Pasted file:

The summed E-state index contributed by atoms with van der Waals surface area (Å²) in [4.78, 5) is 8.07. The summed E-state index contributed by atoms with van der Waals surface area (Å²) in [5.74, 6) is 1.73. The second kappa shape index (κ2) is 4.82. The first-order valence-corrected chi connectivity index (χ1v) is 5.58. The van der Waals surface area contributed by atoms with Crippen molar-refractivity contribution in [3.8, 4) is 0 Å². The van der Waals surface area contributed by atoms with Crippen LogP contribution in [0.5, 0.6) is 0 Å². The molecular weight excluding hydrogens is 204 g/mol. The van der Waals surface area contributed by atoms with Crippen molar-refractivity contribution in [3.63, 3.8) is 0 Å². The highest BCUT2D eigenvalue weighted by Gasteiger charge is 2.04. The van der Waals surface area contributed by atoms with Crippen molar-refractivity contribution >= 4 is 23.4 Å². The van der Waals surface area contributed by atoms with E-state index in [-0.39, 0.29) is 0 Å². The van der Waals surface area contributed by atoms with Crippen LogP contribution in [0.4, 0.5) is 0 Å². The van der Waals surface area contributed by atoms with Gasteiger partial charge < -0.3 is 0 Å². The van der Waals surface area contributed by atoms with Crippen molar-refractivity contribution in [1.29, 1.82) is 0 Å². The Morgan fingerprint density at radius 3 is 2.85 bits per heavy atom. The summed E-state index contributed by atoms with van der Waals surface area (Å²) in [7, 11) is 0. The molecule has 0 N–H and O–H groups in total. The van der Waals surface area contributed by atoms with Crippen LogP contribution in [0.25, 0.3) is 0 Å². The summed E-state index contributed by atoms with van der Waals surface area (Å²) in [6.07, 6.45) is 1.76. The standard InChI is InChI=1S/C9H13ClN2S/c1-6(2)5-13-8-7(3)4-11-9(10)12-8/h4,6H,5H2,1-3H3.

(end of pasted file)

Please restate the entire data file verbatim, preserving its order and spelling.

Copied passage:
The summed E-state index contributed by atoms with van der Waals surface area (Å²) in [4.78, 5) is 8.07. The summed E-state index contributed by atoms with van der Waals surface area (Å²) in [5.74, 6) is 1.73. The second kappa shape index (κ2) is 4.82. The first-order valence-corrected chi connectivity index (χ1v) is 5.58. The van der Waals surface area contributed by atoms with Crippen molar-refractivity contribution in [3.8, 4) is 0 Å². The van der Waals surface area contributed by atoms with Crippen LogP contribution in [0.5, 0.6) is 0 Å². The molecular weight excluding hydrogens is 204 g/mol. The van der Waals surface area contributed by atoms with Crippen molar-refractivity contribution in [3.63, 3.8) is 0 Å². The highest BCUT2D eigenvalue weighted by Gasteiger charge is 2.04. The van der Waals surface area contributed by atoms with Crippen molar-refractivity contribution >= 4 is 23.4 Å². The van der Waals surface area contributed by atoms with E-state index in [-0.39, 0.29) is 0 Å². The van der Waals surface area contributed by atoms with Crippen LogP contribution in [0.4, 0.5) is 0 Å². The van der Waals surface area contributed by atoms with Gasteiger partial charge < -0.3 is 0 Å². The van der Waals surface area contributed by atoms with Crippen molar-refractivity contribution in [1.29, 1.82) is 0 Å². The Morgan fingerprint density at radius 3 is 2.85 bits per heavy atom. The summed E-state index contributed by atoms with van der Waals surface area (Å²) in [7, 11) is 0. The molecule has 0 N–H and O–H groups in total. The van der Waals surface area contributed by atoms with Crippen LogP contribution in [0.25, 0.3) is 0 Å². The summed E-state index contributed by atoms with van der Waals surface area (Å²) in [6.07, 6.45) is 1.76. The standard InChI is InChI=1S/C9H13ClN2S/c1-6(2)5-13-8-7(3)4-11-9(10)12-8/h4,6H,5H2,1-3H3.